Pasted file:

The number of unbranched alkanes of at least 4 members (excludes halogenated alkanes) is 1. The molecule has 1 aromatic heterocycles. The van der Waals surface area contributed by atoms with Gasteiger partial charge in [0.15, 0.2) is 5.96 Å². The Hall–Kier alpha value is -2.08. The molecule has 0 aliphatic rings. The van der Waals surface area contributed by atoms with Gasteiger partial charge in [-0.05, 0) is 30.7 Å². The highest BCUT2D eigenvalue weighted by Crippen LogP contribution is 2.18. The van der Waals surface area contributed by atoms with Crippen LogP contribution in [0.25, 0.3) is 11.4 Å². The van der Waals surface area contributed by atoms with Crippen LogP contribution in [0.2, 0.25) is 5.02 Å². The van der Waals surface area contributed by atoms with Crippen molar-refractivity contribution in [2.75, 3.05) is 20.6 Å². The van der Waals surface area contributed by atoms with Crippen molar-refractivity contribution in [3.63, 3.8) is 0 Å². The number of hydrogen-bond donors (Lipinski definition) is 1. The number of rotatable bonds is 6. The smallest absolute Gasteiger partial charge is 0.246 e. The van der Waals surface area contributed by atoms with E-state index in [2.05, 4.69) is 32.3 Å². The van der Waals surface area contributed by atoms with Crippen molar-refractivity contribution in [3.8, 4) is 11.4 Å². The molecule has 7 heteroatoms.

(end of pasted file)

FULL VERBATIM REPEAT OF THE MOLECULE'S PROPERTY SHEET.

The number of unbranched alkanes of at least 4 members (excludes halogenated alkanes) is 1. The molecule has 1 aromatic heterocycles. The van der Waals surface area contributed by atoms with Gasteiger partial charge in [0.15, 0.2) is 5.96 Å². The Hall–Kier alpha value is -2.08. The molecule has 0 aliphatic rings. The van der Waals surface area contributed by atoms with Gasteiger partial charge in [-0.05, 0) is 30.7 Å². The highest BCUT2D eigenvalue weighted by Crippen LogP contribution is 2.18. The van der Waals surface area contributed by atoms with Crippen LogP contribution in [0.25, 0.3) is 11.4 Å². The van der Waals surface area contributed by atoms with Crippen LogP contribution in [0.2, 0.25) is 5.02 Å². The van der Waals surface area contributed by atoms with Crippen molar-refractivity contribution in [2.75, 3.05) is 20.6 Å². The van der Waals surface area contributed by atoms with Crippen molar-refractivity contribution in [3.63, 3.8) is 0 Å². The number of hydrogen-bond donors (Lipinski definition) is 1. The number of rotatable bonds is 6. The smallest absolute Gasteiger partial charge is 0.246 e. The van der Waals surface area contributed by atoms with E-state index in [2.05, 4.69) is 32.3 Å². The van der Waals surface area contributed by atoms with Crippen molar-refractivity contribution in [3.8, 4) is 11.4 Å². The molecule has 7 heteroatoms.